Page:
Quoted in WSJ:
From an interview with former Federal Reserve chairman Paul Volcker (Class of 1949) in the Daily Princetonian, May 30:
DP: [D]oes high inflation matter as long as it’s expected?
PV: It sure does, if the market’s stable. . . . The responsibility of the government is to have a stable currency. This kind of stuff that you’re being taught at Princeton disturbs me. Your teachers must be telling you that if you’ve got expected inflation, then everybody adjusts and then it’s OK. Is that what they’re telling you? Where did the question come from?
DP: Okay. Could you talk a little bit about the justification behind the Volcker Rule and the effect you think it’s had on the market?
PV: The rule is that institutions that are protected by the government, implicitly or explicitly, should not be engaged in speculative activities that bear no real relationship to the purposes for which banks are protected. Banks are protected to make loans, they’re protected to keep the payments system stable. They’re protected so you have a stable place to put your money. That’s why banks are protected. They’re not protected to engage in speculative activities which led to risk and jeopardized the banking system. That’s the basic philosophy. I think it’s pretty well-accepted. . . .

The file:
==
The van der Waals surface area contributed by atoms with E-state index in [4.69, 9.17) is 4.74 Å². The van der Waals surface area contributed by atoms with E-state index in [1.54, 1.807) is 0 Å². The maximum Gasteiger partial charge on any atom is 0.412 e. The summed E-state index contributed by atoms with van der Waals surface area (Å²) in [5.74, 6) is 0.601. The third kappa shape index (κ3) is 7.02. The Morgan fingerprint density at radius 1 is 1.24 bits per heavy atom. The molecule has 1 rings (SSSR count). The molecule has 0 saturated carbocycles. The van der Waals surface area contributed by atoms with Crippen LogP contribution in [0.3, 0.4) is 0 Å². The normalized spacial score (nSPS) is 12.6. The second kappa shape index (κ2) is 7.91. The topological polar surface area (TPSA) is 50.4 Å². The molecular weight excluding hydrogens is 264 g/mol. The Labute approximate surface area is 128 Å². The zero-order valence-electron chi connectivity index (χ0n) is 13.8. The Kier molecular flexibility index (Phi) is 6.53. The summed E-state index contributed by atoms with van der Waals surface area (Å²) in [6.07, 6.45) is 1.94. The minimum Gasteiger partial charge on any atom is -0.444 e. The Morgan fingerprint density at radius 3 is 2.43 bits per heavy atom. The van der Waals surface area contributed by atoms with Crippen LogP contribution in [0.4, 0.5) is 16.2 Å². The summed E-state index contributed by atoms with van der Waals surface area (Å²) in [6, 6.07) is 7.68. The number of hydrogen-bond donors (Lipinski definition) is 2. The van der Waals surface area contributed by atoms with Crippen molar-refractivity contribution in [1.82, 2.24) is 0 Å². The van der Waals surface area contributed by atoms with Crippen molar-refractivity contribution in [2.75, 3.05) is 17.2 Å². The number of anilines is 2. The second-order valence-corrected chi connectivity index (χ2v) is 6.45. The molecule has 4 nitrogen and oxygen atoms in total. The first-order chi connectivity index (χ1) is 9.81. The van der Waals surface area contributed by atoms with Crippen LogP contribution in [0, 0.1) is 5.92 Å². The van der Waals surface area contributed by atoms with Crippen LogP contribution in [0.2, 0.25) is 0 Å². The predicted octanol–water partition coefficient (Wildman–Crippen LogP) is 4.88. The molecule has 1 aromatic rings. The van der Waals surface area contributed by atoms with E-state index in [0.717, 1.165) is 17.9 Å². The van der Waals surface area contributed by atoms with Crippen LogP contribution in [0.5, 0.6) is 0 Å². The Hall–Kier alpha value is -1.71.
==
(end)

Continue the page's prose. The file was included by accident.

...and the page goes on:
DP: Okay. And to get back to the central banking a little bit, given the trade-off between inflation and unemployment—
PV: I don’t believe that. That’s my answer to that question. That is a scenario and a delusion, which economists have gotten Nobel Prizes twenty years ago to disprove.